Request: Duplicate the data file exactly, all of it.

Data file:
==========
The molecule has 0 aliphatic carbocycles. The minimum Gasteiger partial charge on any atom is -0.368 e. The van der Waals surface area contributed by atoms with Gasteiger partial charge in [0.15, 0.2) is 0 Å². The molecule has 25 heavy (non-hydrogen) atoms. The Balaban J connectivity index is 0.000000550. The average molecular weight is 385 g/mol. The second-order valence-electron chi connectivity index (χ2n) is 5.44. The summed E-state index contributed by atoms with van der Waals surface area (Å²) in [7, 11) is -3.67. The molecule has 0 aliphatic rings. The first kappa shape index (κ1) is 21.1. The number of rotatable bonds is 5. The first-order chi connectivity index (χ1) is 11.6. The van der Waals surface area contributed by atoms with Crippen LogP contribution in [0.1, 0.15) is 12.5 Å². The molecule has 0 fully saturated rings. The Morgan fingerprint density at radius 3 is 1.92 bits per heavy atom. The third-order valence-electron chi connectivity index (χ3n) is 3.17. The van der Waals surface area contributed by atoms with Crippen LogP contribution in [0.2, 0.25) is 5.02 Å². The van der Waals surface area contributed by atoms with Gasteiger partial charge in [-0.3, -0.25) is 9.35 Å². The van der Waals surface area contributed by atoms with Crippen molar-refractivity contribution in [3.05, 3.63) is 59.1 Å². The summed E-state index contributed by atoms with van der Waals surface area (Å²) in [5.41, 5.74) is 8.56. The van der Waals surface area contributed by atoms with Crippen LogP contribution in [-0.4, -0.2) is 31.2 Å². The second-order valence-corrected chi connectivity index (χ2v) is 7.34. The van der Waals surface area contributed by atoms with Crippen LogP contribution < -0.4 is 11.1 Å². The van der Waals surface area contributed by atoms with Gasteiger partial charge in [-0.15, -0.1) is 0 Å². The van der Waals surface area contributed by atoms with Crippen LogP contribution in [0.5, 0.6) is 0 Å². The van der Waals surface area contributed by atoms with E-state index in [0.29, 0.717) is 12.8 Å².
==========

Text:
The molecule has 0 aliphatic carbocycles. The minimum Gasteiger partial charge on any atom is -0.368 e. The van der Waals surface area contributed by atoms with Gasteiger partial charge in [0.15, 0.2) is 0 Å². The molecule has 25 heavy (non-hydrogen) atoms. The Balaban J connectivity index is 0.000000550. The average molecular weight is 385 g/mol. The second-order valence-electron chi connectivity index (χ2n) is 5.44. The summed E-state index contributed by atoms with van der Waals surface area (Å²) in [7, 11) is -3.67. The molecule has 0 aliphatic rings. The first kappa shape index (κ1) is 21.1. The number of rotatable bonds is 5. The first-order chi connectivity index (χ1) is 11.6. The van der Waals surface area contributed by atoms with Crippen LogP contribution in [0.1, 0.15) is 12.5 Å². The molecule has 0 fully saturated rings. The Morgan fingerprint density at radius 3 is 1.92 bits per heavy atom. The third-order valence-electron chi connectivity index (χ3n) is 3.17. The van der Waals surface area contributed by atoms with Crippen LogP contribution in [0.2, 0.25) is 5.02 Å². The van der Waals surface area contributed by atoms with Gasteiger partial charge in [-0.3, -0.25) is 9.35 Å². The van der Waals surface area contributed by atoms with Crippen molar-refractivity contribution in [3.05, 3.63) is 59.1 Å². The summed E-state index contributed by atoms with van der Waals surface area (Å²) in [5.41, 5.74) is 8.56. The van der Waals surface area contributed by atoms with Crippen LogP contribution in [-0.4, -0.2) is 31.2 Å². The second-order valence-corrected chi connectivity index (χ2v) is 7.34. The van der Waals surface area contributed by atoms with Crippen LogP contribution < -0.4 is 11.1 Å². The van der Waals surface area contributed by atoms with Gasteiger partial charge in [-0.15, -0.1) is 0 Å². The van der Waals surface area contributed by atoms with Crippen LogP contribution in [0.5, 0.6) is 0 Å². The van der Waals surface area contributed by atoms with E-state index in [0.29, 0.717) is 12.8 Å².